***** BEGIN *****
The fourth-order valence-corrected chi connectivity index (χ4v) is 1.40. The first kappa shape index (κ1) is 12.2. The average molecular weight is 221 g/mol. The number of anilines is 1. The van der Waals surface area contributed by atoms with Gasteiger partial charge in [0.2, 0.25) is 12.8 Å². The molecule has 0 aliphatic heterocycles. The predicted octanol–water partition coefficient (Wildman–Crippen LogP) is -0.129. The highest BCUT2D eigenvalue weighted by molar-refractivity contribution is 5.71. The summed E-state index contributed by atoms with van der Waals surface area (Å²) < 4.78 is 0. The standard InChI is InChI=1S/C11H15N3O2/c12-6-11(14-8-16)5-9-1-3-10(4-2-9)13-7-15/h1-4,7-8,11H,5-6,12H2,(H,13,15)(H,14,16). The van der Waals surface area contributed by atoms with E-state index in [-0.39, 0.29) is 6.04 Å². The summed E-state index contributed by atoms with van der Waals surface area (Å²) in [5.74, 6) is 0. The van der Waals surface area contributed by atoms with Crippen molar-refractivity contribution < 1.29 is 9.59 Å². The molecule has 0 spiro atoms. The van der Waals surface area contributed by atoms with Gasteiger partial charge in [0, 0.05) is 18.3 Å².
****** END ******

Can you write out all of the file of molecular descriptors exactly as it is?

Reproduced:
The fourth-order valence-corrected chi connectivity index (χ4v) is 1.40. The first kappa shape index (κ1) is 12.2. The average molecular weight is 221 g/mol. The number of anilines is 1. The van der Waals surface area contributed by atoms with Gasteiger partial charge in [0.2, 0.25) is 12.8 Å². The molecule has 0 aliphatic heterocycles. The predicted octanol–water partition coefficient (Wildman–Crippen LogP) is -0.129. The highest BCUT2D eigenvalue weighted by molar-refractivity contribution is 5.71. The summed E-state index contributed by atoms with van der Waals surface area (Å²) < 4.78 is 0. The standard InChI is InChI=1S/C11H15N3O2/c12-6-11(14-8-16)5-9-1-3-10(4-2-9)13-7-15/h1-4,7-8,11H,5-6,12H2,(H,13,15)(H,14,16). The van der Waals surface area contributed by atoms with E-state index in [-0.39, 0.29) is 6.04 Å². The summed E-state index contributed by atoms with van der Waals surface area (Å²) in [5.74, 6) is 0. The van der Waals surface area contributed by atoms with Crippen molar-refractivity contribution < 1.29 is 9.59 Å². The molecule has 0 spiro atoms. The van der Waals surface area contributed by atoms with Gasteiger partial charge in [0, 0.05) is 18.3 Å².